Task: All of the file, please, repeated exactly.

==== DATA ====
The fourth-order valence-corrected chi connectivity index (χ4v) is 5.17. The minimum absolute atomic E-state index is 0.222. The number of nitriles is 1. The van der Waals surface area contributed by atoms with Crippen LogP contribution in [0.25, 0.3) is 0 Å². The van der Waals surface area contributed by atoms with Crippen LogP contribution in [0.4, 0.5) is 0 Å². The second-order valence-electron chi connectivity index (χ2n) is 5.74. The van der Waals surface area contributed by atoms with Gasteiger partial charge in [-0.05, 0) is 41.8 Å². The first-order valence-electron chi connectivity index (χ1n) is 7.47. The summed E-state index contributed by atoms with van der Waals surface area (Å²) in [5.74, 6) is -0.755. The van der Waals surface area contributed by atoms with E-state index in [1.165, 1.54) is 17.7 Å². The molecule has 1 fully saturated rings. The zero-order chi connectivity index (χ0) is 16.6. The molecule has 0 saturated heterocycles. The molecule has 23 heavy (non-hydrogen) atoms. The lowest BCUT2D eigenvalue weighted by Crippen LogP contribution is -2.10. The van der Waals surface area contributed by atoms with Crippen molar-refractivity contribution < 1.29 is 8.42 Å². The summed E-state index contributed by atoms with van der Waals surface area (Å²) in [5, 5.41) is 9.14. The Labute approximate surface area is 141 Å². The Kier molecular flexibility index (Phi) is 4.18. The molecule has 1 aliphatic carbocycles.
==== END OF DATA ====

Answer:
The fourth-order valence-corrected chi connectivity index (χ4v) is 5.17. The minimum absolute atomic E-state index is 0.222. The number of nitriles is 1. The van der Waals surface area contributed by atoms with Crippen LogP contribution in [0.25, 0.3) is 0 Å². The van der Waals surface area contributed by atoms with Crippen LogP contribution in [0.4, 0.5) is 0 Å². The second-order valence-electron chi connectivity index (χ2n) is 5.74. The van der Waals surface area contributed by atoms with Gasteiger partial charge in [-0.05, 0) is 41.8 Å². The first-order valence-electron chi connectivity index (χ1n) is 7.47. The summed E-state index contributed by atoms with van der Waals surface area (Å²) in [5.74, 6) is -0.755. The van der Waals surface area contributed by atoms with E-state index in [1.165, 1.54) is 17.7 Å². The molecule has 1 fully saturated rings. The zero-order chi connectivity index (χ0) is 16.6. The molecule has 0 saturated heterocycles. The molecule has 23 heavy (non-hydrogen) atoms. The lowest BCUT2D eigenvalue weighted by Crippen LogP contribution is -2.10. The van der Waals surface area contributed by atoms with Crippen molar-refractivity contribution < 1.29 is 8.42 Å². The summed E-state index contributed by atoms with van der Waals surface area (Å²) in [5, 5.41) is 9.14. The Labute approximate surface area is 141 Å². The Kier molecular flexibility index (Phi) is 4.18. The molecule has 1 aliphatic carbocycles.